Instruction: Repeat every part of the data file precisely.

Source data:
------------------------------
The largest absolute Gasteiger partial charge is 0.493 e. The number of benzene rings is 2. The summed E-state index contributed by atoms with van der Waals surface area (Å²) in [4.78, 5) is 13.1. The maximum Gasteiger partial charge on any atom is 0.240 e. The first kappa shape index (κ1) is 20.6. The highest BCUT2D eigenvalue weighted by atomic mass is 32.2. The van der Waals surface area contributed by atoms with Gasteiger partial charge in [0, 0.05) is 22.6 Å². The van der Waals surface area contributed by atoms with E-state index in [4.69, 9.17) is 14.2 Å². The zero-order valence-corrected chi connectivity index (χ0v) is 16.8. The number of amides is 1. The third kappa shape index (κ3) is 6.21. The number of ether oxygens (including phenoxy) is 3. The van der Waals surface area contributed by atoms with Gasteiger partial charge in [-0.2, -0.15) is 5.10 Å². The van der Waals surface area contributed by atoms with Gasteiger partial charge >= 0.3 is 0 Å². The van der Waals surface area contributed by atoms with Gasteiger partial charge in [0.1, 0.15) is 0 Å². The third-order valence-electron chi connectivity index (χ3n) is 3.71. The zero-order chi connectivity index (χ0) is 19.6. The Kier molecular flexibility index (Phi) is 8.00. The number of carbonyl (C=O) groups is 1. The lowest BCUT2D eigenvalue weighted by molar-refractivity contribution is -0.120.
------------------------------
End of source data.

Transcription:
The largest absolute Gasteiger partial charge is 0.493 e. The number of benzene rings is 2. The summed E-state index contributed by atoms with van der Waals surface area (Å²) in [4.78, 5) is 13.1. The maximum Gasteiger partial charge on any atom is 0.240 e. The first kappa shape index (κ1) is 20.6. The highest BCUT2D eigenvalue weighted by atomic mass is 32.2. The van der Waals surface area contributed by atoms with Gasteiger partial charge in [0, 0.05) is 22.6 Å². The van der Waals surface area contributed by atoms with E-state index in [4.69, 9.17) is 14.2 Å². The zero-order valence-corrected chi connectivity index (χ0v) is 16.8. The number of amides is 1. The third kappa shape index (κ3) is 6.21. The number of ether oxygens (including phenoxy) is 3. The van der Waals surface area contributed by atoms with Gasteiger partial charge in [-0.2, -0.15) is 5.10 Å². The van der Waals surface area contributed by atoms with Gasteiger partial charge >= 0.3 is 0 Å². The van der Waals surface area contributed by atoms with Gasteiger partial charge in [0.1, 0.15) is 0 Å². The third-order valence-electron chi connectivity index (χ3n) is 3.71. The zero-order chi connectivity index (χ0) is 19.6. The Kier molecular flexibility index (Phi) is 8.00. The number of carbonyl (C=O) groups is 1. The lowest BCUT2D eigenvalue weighted by molar-refractivity contribution is -0.120.